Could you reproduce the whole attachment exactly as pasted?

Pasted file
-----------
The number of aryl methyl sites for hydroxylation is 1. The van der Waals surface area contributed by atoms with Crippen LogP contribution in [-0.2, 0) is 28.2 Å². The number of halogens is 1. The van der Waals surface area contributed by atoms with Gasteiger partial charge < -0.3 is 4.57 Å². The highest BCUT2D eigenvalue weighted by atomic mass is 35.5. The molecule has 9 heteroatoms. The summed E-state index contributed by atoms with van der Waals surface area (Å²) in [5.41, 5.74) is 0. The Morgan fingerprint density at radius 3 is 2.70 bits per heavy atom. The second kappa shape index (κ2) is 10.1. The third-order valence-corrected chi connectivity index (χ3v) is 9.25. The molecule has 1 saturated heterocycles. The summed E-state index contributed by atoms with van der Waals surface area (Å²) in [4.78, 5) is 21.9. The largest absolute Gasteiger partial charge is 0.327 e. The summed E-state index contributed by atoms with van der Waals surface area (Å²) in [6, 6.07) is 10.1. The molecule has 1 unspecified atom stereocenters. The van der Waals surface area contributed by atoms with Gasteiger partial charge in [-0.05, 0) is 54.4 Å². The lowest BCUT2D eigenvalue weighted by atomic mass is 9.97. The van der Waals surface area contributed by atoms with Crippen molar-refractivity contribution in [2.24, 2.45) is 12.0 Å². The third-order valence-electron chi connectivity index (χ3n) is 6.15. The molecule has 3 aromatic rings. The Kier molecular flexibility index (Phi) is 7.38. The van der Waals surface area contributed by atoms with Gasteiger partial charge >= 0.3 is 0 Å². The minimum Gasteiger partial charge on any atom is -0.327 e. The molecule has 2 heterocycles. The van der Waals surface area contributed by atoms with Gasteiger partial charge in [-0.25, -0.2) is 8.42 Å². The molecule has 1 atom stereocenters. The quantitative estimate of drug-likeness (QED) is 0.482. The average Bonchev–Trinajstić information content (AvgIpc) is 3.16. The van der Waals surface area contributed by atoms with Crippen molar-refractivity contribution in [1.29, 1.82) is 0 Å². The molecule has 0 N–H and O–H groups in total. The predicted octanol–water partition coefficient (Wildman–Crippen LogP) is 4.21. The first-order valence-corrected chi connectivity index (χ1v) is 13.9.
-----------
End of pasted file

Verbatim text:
The number of aryl methyl sites for hydroxylation is 1. The van der Waals surface area contributed by atoms with Crippen LogP contribution in [-0.2, 0) is 28.2 Å². The number of halogens is 1. The van der Waals surface area contributed by atoms with Gasteiger partial charge < -0.3 is 4.57 Å². The highest BCUT2D eigenvalue weighted by atomic mass is 35.5. The molecule has 9 heteroatoms. The summed E-state index contributed by atoms with van der Waals surface area (Å²) in [5.41, 5.74) is 0. The Morgan fingerprint density at radius 3 is 2.70 bits per heavy atom. The second kappa shape index (κ2) is 10.1. The third-order valence-corrected chi connectivity index (χ3v) is 9.25. The molecule has 1 saturated heterocycles. The summed E-state index contributed by atoms with van der Waals surface area (Å²) in [4.78, 5) is 21.9. The largest absolute Gasteiger partial charge is 0.327 e. The summed E-state index contributed by atoms with van der Waals surface area (Å²) in [6, 6.07) is 10.1. The molecule has 1 unspecified atom stereocenters. The van der Waals surface area contributed by atoms with Gasteiger partial charge in [-0.05, 0) is 54.4 Å². The lowest BCUT2D eigenvalue weighted by atomic mass is 9.97. The van der Waals surface area contributed by atoms with Crippen molar-refractivity contribution in [2.24, 2.45) is 12.0 Å². The third-order valence-electron chi connectivity index (χ3n) is 6.15. The molecule has 3 aromatic rings. The Kier molecular flexibility index (Phi) is 7.38. The van der Waals surface area contributed by atoms with Gasteiger partial charge >= 0.3 is 0 Å². The minimum Gasteiger partial charge on any atom is -0.327 e. The molecule has 2 heterocycles. The van der Waals surface area contributed by atoms with Gasteiger partial charge in [-0.25, -0.2) is 8.42 Å². The molecule has 1 atom stereocenters. The quantitative estimate of drug-likeness (QED) is 0.482. The average Bonchev–Trinajstić information content (AvgIpc) is 3.16. The van der Waals surface area contributed by atoms with Crippen molar-refractivity contribution in [1.29, 1.82) is 0 Å². The molecule has 0 N–H and O–H groups in total. The predicted octanol–water partition coefficient (Wildman–Crippen LogP) is 4.21. The first-order valence-corrected chi connectivity index (χ1v) is 13.9.